U.S. Debt Ceiling Bill Passes House With Broad Bipartisan Support

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A divided U.S. House of Representatives passed a bill to suspend the $31.4 trillion debt ceiling on Wednesday, with majority support from Democrats and Republicans to overcome opposition led by hardline conservatives and avoid a catastrophic default. The Republican-controlled House voted 314-117 to send the legislation to the Senate, which must enact it and get it to President Joe Biden’s desk before a Monday deadline. The compromise forged by House Speaker Kevin McCarthy and Biden would extend the government’s borrowing authority while imposing restraints on federal spending. In addition, the measure would allow for a biannual budget agreement and cut federal spending by an estimated $1.5 trillion over the next decade, according to the nonpartisan Congressional Budget Office.

The measure includes a broad set of measures to reduce the deficit, including new work requirements for food stamp recipients, a clawback of some IRS enforcement and unspent coronavirus relief funding, and a freeze on student loan repayments. It also calls for a slower rate of increase in federal spending than inflation and limits the amount of growth in nondefense spending through 2025. The bill passed after nearly a month of political warfare and weeks of heated negotiations. But it remained the subject of intense criticism from some progressive lawmakers, who argued that the new work requirements and spending cuts insulted voters who elected them.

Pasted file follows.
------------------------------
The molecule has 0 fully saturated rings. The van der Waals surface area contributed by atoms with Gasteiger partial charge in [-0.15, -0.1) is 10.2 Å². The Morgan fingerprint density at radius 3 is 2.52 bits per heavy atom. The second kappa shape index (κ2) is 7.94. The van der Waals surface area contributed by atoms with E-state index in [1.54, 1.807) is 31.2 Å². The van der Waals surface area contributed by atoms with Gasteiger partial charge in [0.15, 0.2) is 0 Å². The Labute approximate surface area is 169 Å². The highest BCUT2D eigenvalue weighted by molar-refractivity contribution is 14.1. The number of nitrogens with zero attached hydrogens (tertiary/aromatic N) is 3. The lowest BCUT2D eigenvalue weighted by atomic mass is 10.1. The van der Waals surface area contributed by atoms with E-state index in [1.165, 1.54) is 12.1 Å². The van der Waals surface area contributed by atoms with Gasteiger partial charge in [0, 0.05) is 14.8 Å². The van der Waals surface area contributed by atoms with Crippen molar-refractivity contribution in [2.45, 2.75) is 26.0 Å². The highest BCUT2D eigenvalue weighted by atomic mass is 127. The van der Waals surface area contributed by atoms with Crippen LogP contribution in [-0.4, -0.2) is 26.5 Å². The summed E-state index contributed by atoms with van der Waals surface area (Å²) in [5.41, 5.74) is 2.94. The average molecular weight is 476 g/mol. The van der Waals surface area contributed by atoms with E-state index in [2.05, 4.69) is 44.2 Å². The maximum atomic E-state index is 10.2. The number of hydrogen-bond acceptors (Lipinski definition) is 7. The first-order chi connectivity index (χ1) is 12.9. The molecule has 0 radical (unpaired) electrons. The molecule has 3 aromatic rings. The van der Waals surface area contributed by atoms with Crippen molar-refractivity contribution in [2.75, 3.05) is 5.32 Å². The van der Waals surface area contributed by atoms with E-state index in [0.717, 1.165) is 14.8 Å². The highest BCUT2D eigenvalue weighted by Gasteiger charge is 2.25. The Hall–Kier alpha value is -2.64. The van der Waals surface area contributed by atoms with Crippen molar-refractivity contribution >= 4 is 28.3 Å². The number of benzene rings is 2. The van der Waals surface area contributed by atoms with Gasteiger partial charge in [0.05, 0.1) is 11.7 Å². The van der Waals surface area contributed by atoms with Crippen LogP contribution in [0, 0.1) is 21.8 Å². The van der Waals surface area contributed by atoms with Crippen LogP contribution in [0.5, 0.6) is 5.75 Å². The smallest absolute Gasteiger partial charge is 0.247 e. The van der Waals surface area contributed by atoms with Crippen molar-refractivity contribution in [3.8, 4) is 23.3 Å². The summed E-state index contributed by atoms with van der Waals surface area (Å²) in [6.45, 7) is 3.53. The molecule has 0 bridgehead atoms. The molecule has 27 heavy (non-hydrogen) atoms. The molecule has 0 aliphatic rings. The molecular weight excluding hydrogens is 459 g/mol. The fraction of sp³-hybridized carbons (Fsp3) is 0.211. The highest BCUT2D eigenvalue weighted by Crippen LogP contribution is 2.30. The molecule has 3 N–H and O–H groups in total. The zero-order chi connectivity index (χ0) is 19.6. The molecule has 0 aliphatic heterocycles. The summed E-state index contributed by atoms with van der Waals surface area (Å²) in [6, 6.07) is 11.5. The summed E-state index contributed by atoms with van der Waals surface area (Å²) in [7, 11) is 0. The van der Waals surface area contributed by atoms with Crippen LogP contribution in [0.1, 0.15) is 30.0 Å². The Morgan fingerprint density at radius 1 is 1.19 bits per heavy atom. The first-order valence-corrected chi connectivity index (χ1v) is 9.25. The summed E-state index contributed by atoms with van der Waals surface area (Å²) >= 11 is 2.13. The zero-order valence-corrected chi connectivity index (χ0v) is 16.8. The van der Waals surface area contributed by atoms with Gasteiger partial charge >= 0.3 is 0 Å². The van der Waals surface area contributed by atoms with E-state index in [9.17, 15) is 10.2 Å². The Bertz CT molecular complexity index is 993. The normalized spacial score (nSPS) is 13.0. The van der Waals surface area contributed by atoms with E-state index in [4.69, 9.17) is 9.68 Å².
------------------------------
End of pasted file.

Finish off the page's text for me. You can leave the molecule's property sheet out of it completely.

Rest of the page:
It needed to be clarified whether the measure would face a hostile reception in the Senate. Democratic and Republican leaders in the upper chamber of Congress backed the deal, with the Democratic leader, Senator Chuck Schumer, promising to move quickly to take up the bill once it leaves the House. The top Republican, Mitch McConnell of Kentucky, said he would support the legislation if it is sent to his chamber.

Biden and the Democratic leadership spent much of the Memorial Day holiday lobbying members to back the measure, with the Democratic leaders urging their members to break ranks and vote for it. At one point, 51 centrist and veteran Democrats rushed to the well of the House for a procedural vote usually passed along party lines. Then, in a dramatic scene, Democratic Rep. Hakeem Jeffries raised a green voting card, signaling that it was time to vote for the legislation to pass.

The move threw the deal into doubt as several conservative lawmakers broke ranks to oppose it, leaving just five Republicans on the sidelines. A failure to raise the debt limit by Monday would cause Standard & Poor’s to downgrade the country’s credit rating, and it could derail the economy and possibly send the nation into a recession. Many economists agree that the U.S. must avoid a default to preserve its economic standing and prevent a crisis in global financial markets. The last time the country came close to defaulting, in 2011, Standard & Poor’s downgraded the nation’s credit rating by two notches, triggering turmoil in international financial markets.

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